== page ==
Engineering professor named one of five inaugural Moore Inventor Fellows

11/2/2016

University Park, Pa. – Xingjie Ni, the Charles H. Fetter Assistant Professor of Electrical Engineering, has been named a Moore Inventor Fellow by the Gordon and Betty Moore Foundation. This is the first year for the Moore Inventor Fellowships program, which recognizes early-career innovators at U.S. universities with a high potential to accelerate progress in scientific research, environmental conservation and patient care.

Ni is a pioneer in the emerging field of metasurfaces and has demonstrated a capacity to transform fundamental physical concepts using novel metasurface-based optoelectrical applications. The fellowship will advance Ni’s work on developing a brighter, purer quantum light source that could ultimately lay the foundation for increasing the speed, scale, and security of information transmission in quantum communication and computing.

“Every day I think about how we could use light to make our lives better. It was exciting when the first quantum optical network become a reality, but I was quite unhappy with its unreasonably slow data rate and limited range,” Ni said about why he started working in this area. “I looked into the problem and found that one of the key issues is the efficiency of the quantum light source. I happily noticed that this could be potentially solved using my expertise on the manipulation of light.”

Ni is one of five inaugural Moore Fellows, all of whom will receive a total of $825,000 over three years to drive their inventions forward, including $50,000 per year from their home institution as commitment to these outstanding individuals. The foundation will invest nearly $34 million during the next ten years to support a total of 50 Moore Fellows.

The Gordon and Betty Moore Foundation’s belief in the promise of basic research is essential to supporting such rapid development of inventions at this stage.

“This gift is especially significant because of its focus on early-stage investment in compelling science,” Penn State Vice President for Research, Neil Sharkey, said. “Philanthropic support from forward-looking foundations, such as the Moore Foundation, provide our faculty with the freedom to pursue creative work at its formative stage, when securing funding proves most challenging. The fellowship will propel this work past the initial stages and place Dr. Ni in a strong position to secure future investment from both government and private sources.”

Ni, who joined the School of Electrical Engineering and Computer Science in 2015, said that he believes quantum systems will be the best solution in protecting national, business, and personal security.

“Brighter, purer quantum light sources will make the quantum network bandwidth larger and further reaching, enabling quantum optical computers to run faster,” Ni said. “It also makes those systems more compact and energy efficient, bringing us closer to the day when every electronic device is connected to the quantum network and our information is transferred with unconditioned security across the globe.”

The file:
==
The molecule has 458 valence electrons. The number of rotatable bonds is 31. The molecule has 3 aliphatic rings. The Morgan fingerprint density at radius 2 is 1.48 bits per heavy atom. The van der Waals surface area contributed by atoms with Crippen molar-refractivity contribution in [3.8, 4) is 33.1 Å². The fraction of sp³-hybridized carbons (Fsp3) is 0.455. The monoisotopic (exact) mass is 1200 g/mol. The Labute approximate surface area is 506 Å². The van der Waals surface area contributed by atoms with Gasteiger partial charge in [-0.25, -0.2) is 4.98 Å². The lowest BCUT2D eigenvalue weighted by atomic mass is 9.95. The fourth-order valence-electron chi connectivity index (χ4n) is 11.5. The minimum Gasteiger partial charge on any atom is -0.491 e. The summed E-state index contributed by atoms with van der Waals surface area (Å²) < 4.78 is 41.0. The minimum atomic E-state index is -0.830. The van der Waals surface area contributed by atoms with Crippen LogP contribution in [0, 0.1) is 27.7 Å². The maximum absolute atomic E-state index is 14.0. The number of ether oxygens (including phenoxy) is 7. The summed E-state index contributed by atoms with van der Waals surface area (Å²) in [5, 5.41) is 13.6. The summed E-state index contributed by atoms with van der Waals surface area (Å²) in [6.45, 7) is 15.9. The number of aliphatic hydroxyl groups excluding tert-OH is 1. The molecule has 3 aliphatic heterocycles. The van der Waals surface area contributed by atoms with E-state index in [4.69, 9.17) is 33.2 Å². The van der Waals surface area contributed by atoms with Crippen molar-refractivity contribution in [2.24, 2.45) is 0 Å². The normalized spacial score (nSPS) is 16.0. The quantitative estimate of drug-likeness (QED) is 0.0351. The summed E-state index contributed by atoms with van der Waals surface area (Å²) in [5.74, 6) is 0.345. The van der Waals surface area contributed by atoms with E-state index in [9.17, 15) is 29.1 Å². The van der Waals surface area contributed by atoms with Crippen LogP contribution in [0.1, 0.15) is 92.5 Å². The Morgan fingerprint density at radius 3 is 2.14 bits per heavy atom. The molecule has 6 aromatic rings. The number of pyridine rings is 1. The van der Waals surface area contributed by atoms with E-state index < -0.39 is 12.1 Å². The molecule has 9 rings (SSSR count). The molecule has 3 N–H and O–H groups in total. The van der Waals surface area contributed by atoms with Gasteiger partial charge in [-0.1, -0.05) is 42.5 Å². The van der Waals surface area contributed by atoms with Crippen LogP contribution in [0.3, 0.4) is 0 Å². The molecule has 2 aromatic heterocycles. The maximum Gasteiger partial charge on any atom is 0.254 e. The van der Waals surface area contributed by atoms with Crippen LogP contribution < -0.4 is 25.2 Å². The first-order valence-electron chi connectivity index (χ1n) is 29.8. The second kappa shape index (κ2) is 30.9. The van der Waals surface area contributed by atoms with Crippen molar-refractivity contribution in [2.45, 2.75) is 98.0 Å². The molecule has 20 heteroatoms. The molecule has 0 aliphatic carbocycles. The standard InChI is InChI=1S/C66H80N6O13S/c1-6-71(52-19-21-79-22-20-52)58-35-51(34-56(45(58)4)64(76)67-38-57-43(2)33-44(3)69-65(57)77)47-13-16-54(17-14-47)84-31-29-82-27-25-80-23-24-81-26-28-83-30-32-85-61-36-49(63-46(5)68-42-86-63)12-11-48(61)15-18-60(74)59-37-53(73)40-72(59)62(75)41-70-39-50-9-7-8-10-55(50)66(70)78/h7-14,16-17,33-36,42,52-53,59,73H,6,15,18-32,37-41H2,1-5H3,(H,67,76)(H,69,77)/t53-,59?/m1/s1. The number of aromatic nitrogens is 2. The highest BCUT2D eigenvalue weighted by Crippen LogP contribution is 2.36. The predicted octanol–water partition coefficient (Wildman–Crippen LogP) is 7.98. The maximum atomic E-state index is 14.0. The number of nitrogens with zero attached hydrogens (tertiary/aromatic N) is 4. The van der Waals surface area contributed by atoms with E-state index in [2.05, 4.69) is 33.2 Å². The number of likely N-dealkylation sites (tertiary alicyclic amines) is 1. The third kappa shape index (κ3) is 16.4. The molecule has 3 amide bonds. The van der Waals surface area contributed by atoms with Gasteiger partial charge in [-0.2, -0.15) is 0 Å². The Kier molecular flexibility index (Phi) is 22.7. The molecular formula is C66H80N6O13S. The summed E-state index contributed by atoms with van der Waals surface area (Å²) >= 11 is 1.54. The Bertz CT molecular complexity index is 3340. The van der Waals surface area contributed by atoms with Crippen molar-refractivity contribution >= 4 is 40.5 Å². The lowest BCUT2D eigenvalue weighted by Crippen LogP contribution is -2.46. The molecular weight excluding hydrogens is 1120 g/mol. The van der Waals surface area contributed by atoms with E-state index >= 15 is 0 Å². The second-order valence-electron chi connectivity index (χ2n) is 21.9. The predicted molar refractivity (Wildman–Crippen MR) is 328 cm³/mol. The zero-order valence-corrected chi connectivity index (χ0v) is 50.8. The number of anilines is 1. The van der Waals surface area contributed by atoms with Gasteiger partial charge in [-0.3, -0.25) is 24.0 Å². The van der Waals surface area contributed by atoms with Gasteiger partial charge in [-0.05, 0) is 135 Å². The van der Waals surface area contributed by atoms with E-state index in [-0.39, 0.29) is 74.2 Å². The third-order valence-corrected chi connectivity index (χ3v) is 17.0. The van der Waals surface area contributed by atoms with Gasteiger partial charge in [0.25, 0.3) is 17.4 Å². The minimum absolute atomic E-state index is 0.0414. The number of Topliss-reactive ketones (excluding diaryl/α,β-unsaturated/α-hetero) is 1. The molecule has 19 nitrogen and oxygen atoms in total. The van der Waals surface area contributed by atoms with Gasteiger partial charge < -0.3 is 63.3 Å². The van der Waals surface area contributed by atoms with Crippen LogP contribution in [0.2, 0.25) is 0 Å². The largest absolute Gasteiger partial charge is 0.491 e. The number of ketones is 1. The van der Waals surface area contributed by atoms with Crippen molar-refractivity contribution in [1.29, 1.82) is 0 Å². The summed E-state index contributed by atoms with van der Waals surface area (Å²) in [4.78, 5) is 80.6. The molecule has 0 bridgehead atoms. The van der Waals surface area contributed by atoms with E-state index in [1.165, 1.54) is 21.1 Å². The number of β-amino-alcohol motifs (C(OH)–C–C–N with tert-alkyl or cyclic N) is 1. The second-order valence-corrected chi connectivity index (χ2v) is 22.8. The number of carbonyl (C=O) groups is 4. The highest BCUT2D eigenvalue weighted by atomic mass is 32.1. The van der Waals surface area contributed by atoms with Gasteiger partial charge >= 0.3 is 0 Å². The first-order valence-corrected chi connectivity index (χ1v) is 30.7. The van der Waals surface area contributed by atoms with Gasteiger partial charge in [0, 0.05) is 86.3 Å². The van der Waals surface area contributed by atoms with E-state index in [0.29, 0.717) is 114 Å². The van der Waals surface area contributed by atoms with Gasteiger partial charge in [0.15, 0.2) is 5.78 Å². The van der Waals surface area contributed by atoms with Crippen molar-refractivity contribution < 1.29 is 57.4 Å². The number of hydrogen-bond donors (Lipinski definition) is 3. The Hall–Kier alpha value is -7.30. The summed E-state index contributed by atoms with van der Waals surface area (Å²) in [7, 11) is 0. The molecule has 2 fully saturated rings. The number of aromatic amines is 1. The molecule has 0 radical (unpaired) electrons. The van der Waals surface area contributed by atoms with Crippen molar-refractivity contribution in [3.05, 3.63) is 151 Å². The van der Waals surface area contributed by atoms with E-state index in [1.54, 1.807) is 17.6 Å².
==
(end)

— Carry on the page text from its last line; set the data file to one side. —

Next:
Ni will be recognized with the other Moore Fellows at The Tech Museum of Innovation in San Jose, CA today (November 2).

The Gordon and Betty Moore Foundation fosters path-breaking scientific discovery, environmental conservation, patient care improvements and the preservation of the special character of the Bay Area.

Private supporters like the Moore Foundation are invaluable partners in fulfilling the University’s land-grant mission of education, research and service. Discovery is at the core of this mission, and Penn State is positioned to play a leadership role in mapping a revolutionary global digital future. Private gifts expand the capacity of our faculty to seek new knowledge, foster creativity and innovation, and confront persistent and emerging problems of regional and global significance for society’s benefit.

 

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rac29@psu.edu

Ni

Dr. Xingjie Ni

“Every day I think about how we could use light to make our lives better. It was exciting when the first quantum optical network become a reality, but I was quite unhappy with its unreasonably slow data rate and limited range,” Ni said about why he started working in this area. “I looked into the problem and found that one of the key issue is the efficiency of the quantum light source. I happily noticed that this could be potentially solved using my expertise on the manipulation of light.”

 
 

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The School of Electrical Engineering and Computer Science was created in the spring of 2015 to allow greater access to courses offered by both departments for undergraduate and graduate students in exciting collaborative research in fields.

We offer B.S. degrees in electrical engineering, computer science and computer engineering and graduate degrees (master's degrees and Ph.D.'s) in electrical engineering and computer science and engineering. EECS focuses on the convergence of technologies and disciplines to meet today’s industrial demands.

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